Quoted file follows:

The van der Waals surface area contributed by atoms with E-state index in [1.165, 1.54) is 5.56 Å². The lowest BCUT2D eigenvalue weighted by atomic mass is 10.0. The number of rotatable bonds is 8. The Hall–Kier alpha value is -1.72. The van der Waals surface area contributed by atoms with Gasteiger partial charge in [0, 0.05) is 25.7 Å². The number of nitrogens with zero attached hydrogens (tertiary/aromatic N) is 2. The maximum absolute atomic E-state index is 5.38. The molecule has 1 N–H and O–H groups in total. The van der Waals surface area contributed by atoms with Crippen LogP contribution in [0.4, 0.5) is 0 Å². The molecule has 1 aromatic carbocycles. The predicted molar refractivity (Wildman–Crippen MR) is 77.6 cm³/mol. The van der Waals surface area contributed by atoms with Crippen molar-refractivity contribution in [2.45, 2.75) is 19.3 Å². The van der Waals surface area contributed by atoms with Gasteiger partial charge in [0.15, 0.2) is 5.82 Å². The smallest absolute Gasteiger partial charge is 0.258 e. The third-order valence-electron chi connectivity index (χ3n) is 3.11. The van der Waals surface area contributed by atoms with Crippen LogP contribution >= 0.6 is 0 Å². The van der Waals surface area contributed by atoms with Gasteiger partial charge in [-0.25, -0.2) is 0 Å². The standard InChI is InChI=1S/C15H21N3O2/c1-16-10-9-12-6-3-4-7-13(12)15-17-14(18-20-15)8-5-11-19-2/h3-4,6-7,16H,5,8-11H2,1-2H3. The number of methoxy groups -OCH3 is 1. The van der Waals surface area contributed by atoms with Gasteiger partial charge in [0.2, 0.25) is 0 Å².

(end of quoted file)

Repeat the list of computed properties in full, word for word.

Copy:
The van der Waals surface area contributed by atoms with E-state index in [1.165, 1.54) is 5.56 Å². The lowest BCUT2D eigenvalue weighted by atomic mass is 10.0. The number of rotatable bonds is 8. The Hall–Kier alpha value is -1.72. The van der Waals surface area contributed by atoms with Gasteiger partial charge in [0, 0.05) is 25.7 Å². The number of nitrogens with zero attached hydrogens (tertiary/aromatic N) is 2. The maximum absolute atomic E-state index is 5.38. The molecule has 1 N–H and O–H groups in total. The van der Waals surface area contributed by atoms with Crippen LogP contribution in [0.4, 0.5) is 0 Å². The molecule has 1 aromatic carbocycles. The predicted molar refractivity (Wildman–Crippen MR) is 77.6 cm³/mol. The van der Waals surface area contributed by atoms with Crippen molar-refractivity contribution in [2.45, 2.75) is 19.3 Å². The van der Waals surface area contributed by atoms with Gasteiger partial charge in [0.15, 0.2) is 5.82 Å². The smallest absolute Gasteiger partial charge is 0.258 e. The third-order valence-electron chi connectivity index (χ3n) is 3.11. The van der Waals surface area contributed by atoms with Crippen LogP contribution >= 0.6 is 0 Å². The van der Waals surface area contributed by atoms with Gasteiger partial charge in [-0.25, -0.2) is 0 Å². The standard InChI is InChI=1S/C15H21N3O2/c1-16-10-9-12-6-3-4-7-13(12)15-17-14(18-20-15)8-5-11-19-2/h3-4,6-7,16H,5,8-11H2,1-2H3. The number of methoxy groups -OCH3 is 1. The van der Waals surface area contributed by atoms with Gasteiger partial charge in [0.2, 0.25) is 0 Å².